Even when momentous events are happening, TV studios stick to old formulaic ways of representing them on screen…
Whether the news is momentous or everyday, the representation within TV studios remains unchanged. Channels, inexplicably, refuse to cast their nets wider. Even if you decided that in the two days when the excitement over the passing of the constitutional amendment bill peaked, the focus would be on the politics of the bill, to fall back yet again on party spokespersons and Delhi editors was unforgiveable.
Televised parliamentary debates come as an occasional reminder that there are others in our polity who can be articulate. There was no reason for channels not to have celebrated the first step in achieving reservation for women in Parliament by jettisoning, for a change, Messrs Manish Tiwari and Ravi Shankar Prasad and getting in some of the men and women who spoke in the Rajya Sabha. Pass over Brinda Karat and Jayanti Natarajan and bring us Prabha Thakkar, the congresswoman from Rajasthan who spoke, or Kanimozhi, or Sharad Joshi who spoke of other methods of representation, or indeed the independent MP from West Bengal or the parliamentarian from the Bahujan Samaj Party. Then we might have got more views on how members of parliament see the prospect of ejection from long held constituencies in the interests of social engineering. There were many questions that went unasked in the excited obsession with the flurry Mamata Banerjee created.
Same old faces
Historic occasions surely require a little more effort in getting in panelists appropriate to the occasion. If being telegenic is the criteria, one can understand the choice of Nafisa Ali, but otherwise there are surely people in the city of Delhi within and outside parliament who might have been more thoughtful choices? There are political scientists on the campuses and in the think-tanks who could have been questioned on whether representation will lead to empowerment. But when the mood in television studios is celebratory and anchors take to congratulating leaders instead of seeking their soundbites on the challenges ahead, quality discussion will get the short shrift.
In terms of providing fodder for debate, this piece of legislation has major aspects to it. A little planning and imagination would have done it more justice. In the run up to the vote in the Lok Sabha one hopes to hear more MPs speak about how rotation will affect them. If party whips restrict free airing of opinions, more independents or former MPs need to be heard from. If Bangladesh is the only country that has reservation as opposed to party quotas, voluntary or mandated, could we not have a link up to someone there on how it has worked, considering the ease with which we link up to panellists in Pakistan to discuss conflict-centred subjects?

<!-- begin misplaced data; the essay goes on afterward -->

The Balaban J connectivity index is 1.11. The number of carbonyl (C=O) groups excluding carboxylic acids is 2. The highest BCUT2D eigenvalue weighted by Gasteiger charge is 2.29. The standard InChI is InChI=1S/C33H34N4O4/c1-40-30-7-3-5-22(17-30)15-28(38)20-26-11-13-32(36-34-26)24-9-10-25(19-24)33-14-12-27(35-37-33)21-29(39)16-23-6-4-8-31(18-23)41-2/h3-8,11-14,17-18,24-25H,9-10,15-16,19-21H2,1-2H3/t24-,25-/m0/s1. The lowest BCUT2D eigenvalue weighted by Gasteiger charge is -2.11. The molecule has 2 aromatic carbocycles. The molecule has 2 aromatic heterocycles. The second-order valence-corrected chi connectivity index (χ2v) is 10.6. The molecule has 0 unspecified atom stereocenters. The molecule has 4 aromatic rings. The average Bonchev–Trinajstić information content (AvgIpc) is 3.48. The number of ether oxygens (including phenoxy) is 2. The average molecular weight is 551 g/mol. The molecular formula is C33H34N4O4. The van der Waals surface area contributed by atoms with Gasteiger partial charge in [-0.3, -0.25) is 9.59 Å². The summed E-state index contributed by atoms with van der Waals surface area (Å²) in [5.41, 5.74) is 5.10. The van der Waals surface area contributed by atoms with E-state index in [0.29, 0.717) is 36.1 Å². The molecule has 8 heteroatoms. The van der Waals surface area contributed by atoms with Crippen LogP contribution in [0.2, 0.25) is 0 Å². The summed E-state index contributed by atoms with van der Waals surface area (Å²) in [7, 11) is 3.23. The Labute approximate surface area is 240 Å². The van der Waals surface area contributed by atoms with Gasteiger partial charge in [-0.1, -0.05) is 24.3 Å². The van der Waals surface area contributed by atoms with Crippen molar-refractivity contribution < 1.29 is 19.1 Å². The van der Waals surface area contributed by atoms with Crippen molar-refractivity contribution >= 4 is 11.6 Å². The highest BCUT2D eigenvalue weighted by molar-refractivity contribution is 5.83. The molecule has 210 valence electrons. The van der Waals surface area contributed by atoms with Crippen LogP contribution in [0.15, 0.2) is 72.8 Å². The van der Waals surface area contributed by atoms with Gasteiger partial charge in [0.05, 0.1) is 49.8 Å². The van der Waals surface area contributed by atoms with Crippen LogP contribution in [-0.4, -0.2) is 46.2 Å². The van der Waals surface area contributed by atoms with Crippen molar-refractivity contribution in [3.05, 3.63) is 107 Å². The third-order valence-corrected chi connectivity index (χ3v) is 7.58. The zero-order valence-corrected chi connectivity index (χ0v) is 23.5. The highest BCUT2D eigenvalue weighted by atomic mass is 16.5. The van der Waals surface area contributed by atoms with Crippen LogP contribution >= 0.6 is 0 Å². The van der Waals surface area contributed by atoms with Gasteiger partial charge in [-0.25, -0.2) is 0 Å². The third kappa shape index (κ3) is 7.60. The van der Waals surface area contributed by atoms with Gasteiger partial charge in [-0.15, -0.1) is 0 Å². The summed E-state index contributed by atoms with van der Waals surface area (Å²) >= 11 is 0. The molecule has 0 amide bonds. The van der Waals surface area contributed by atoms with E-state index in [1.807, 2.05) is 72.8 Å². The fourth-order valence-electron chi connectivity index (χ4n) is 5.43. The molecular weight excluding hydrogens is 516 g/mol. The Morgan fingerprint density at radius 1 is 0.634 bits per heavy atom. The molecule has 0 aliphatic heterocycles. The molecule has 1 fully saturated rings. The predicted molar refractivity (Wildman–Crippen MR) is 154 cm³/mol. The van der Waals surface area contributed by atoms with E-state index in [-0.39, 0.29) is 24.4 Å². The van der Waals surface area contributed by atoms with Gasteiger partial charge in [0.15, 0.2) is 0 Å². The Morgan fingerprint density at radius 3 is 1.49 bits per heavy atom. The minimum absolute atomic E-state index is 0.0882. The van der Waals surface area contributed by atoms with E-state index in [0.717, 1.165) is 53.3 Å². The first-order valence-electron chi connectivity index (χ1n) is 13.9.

The other bane of television as a site for discussion is its propensity to seize gleefully upon personalities at the first opportunity. The minute Mamata Banerjee chose to ask her party MPs to abstain, almost all news channels swung away from the debate in the RS to speculate about her whimsy. If you did not have a Rajya Sabha TV channel those who wanted to follow the debate could not have done so. NDTV's ‘first exclusive' (as opposed to also-ran exclusives?) with Sonia Gandhi ran over and over again on the 9th evening, and in a rival studio, Rajdeep Sardesai opened the post-vote discussion with the question, Is a passing of the bill a personal victory for Sonia Gandhi? Perhaps it was a legitimate question but it set the tone for the rest of the evening.
Ratings-driven television news will be personality-driven — that is one more reason why Information and Broadcasting Minister Ambika Soni needs to walk the talk when she says she is getting ready to “do something” about television audience measurement in this country. Many sins of omission and commission by the television industry are currently laid at the door of TAM and its system of measuring what viewers want to see.
This column unfortunately goes to press midweek, it is entirely likely that in the days following the vote more aspects of this momentous step were debated. There will doubtless be, today, weekend shows on the subject. If those in the studios are not the usual suspects I promise to eat my criticism.
Tailpiece: Last week's debate was the first major outing for the Rajya Sabha channel which specialises in having no signal for the better part of any 24-hour period. It needs to get either better technology or sharper manpower to back up its operation. Identifying the member who was speaking was something that it did only well after a person started speaking, and then most fleetingly. And why did it not consider re-running portions of the debate that night?